The Macroeconomic Consequences of Remittances (Joint with Berrak Bahadir & Santanu Chatterjee); Journal of International Economics 111, 214 - 232
This paper analyzes the dynamic absorption of remittances at the macroeconomic level, contrasting two possible effects on economic activity, depending on whether these accrue to hand-to-mouth wage earners or credit-constrained entrepreneurs. Using an open economy DSGE model with heterogeneous households, we show that the effects of remittances are inherently contractionary if they accrue to the first group, and expansionary when they accrue to the second group. Calibrating the model to the Philippines using both aggregate data as well as micro-evidence from the Family Income and Expenditure Survey (FIES), we show that accounting for both binding credit constraints and the internal distribution of remittances improves the model's fit to the data. Welfare gains result when the distribution of remittances is skewed towards entrepreneurs.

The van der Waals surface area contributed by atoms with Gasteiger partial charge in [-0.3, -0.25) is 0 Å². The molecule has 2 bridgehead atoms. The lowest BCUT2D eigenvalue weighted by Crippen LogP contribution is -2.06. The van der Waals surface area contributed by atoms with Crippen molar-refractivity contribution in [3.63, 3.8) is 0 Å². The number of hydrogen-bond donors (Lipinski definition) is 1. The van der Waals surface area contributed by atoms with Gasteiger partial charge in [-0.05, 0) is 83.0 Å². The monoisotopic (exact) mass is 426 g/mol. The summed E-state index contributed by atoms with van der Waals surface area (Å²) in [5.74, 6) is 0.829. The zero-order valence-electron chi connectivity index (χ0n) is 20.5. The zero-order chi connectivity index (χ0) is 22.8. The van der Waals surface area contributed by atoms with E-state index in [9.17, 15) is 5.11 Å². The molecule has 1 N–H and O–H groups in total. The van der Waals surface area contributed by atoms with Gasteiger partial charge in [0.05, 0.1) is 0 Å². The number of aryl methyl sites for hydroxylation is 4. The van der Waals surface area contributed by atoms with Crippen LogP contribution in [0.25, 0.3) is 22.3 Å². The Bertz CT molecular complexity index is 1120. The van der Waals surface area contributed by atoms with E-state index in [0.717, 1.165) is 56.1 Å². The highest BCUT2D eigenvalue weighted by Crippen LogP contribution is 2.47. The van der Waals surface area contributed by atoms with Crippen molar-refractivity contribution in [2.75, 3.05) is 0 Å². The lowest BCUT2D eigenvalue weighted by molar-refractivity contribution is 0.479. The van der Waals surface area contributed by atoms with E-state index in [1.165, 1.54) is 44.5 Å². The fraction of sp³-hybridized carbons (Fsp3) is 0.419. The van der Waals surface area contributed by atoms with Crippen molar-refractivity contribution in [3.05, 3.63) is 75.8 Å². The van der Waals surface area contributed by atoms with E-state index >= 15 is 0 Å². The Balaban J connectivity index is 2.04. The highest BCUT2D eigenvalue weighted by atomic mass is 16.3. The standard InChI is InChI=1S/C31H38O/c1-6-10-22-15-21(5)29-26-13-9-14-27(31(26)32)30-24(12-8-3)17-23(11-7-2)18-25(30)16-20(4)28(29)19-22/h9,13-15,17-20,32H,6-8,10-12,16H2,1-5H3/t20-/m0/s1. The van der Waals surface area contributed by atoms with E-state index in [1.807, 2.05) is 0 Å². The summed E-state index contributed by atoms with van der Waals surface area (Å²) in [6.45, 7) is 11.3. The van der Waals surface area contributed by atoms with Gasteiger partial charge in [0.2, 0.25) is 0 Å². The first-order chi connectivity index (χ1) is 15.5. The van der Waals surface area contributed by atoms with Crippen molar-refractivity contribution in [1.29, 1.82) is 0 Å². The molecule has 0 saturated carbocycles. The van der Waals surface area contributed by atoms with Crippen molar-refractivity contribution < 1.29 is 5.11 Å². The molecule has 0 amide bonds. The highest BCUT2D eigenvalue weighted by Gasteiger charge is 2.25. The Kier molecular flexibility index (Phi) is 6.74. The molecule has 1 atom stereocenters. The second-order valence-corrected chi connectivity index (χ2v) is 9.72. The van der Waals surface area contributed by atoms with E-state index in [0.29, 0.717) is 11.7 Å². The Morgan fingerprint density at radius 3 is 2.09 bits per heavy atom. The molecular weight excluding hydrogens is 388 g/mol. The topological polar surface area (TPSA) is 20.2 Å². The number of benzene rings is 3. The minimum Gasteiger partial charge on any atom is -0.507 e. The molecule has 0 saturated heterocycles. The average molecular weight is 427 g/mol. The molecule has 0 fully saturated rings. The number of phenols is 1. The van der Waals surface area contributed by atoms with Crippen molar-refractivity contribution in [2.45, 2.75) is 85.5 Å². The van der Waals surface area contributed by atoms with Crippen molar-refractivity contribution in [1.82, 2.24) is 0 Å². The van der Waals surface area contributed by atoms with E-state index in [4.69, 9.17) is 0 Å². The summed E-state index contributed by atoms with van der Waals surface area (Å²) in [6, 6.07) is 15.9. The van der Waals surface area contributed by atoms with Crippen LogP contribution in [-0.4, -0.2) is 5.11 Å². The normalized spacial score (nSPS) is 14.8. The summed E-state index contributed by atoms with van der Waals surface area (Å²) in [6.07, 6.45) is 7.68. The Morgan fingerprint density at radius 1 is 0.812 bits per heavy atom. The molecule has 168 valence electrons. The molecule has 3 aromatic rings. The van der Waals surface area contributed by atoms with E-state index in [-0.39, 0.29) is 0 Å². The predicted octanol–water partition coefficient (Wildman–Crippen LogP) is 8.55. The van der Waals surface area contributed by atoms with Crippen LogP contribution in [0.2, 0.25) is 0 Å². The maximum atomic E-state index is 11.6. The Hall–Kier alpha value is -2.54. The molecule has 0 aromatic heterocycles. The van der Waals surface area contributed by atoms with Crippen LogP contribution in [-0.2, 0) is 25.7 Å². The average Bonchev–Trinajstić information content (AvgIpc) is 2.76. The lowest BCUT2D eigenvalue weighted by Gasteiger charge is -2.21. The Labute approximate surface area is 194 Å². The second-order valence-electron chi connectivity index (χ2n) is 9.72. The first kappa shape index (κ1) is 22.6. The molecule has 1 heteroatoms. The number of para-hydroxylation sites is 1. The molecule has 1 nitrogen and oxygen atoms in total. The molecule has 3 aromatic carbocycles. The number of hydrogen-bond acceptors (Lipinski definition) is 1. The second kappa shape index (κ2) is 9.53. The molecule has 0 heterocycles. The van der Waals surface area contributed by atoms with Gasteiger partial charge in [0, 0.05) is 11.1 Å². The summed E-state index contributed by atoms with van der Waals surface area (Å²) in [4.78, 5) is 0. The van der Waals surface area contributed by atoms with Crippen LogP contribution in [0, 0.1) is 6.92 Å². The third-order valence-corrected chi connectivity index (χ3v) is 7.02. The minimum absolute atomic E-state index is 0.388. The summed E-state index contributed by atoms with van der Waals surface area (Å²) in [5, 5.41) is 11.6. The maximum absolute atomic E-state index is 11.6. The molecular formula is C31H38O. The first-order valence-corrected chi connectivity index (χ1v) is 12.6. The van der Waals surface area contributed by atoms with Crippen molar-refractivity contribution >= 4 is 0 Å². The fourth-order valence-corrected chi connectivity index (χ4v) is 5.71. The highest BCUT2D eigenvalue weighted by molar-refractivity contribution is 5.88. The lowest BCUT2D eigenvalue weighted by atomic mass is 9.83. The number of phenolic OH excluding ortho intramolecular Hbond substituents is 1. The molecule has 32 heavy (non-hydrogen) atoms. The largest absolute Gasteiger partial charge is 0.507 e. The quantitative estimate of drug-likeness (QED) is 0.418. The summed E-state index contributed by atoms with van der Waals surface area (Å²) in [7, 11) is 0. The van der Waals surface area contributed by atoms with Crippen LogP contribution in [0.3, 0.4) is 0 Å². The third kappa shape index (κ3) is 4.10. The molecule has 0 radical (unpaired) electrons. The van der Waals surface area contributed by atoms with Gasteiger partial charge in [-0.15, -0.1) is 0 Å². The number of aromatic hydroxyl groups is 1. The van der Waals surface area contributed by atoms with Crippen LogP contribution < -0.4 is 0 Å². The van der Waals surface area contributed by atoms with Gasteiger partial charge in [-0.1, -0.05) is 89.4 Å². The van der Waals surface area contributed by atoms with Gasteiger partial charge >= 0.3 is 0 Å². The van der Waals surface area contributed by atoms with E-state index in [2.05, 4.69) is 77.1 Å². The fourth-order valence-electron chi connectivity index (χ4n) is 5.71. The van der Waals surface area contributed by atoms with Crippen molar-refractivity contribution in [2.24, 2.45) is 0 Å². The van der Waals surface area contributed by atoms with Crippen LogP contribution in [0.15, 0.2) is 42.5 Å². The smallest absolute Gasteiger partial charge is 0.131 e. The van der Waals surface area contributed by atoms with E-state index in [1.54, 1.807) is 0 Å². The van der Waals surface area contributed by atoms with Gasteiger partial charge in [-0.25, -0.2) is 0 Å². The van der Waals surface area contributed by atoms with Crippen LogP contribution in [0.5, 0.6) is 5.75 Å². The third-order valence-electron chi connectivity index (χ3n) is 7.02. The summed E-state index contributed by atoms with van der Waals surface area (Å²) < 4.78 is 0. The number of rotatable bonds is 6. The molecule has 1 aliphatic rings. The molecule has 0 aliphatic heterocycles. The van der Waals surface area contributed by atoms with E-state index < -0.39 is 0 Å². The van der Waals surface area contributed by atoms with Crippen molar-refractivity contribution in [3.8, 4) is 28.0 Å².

Williams College of Business
Department of Economics
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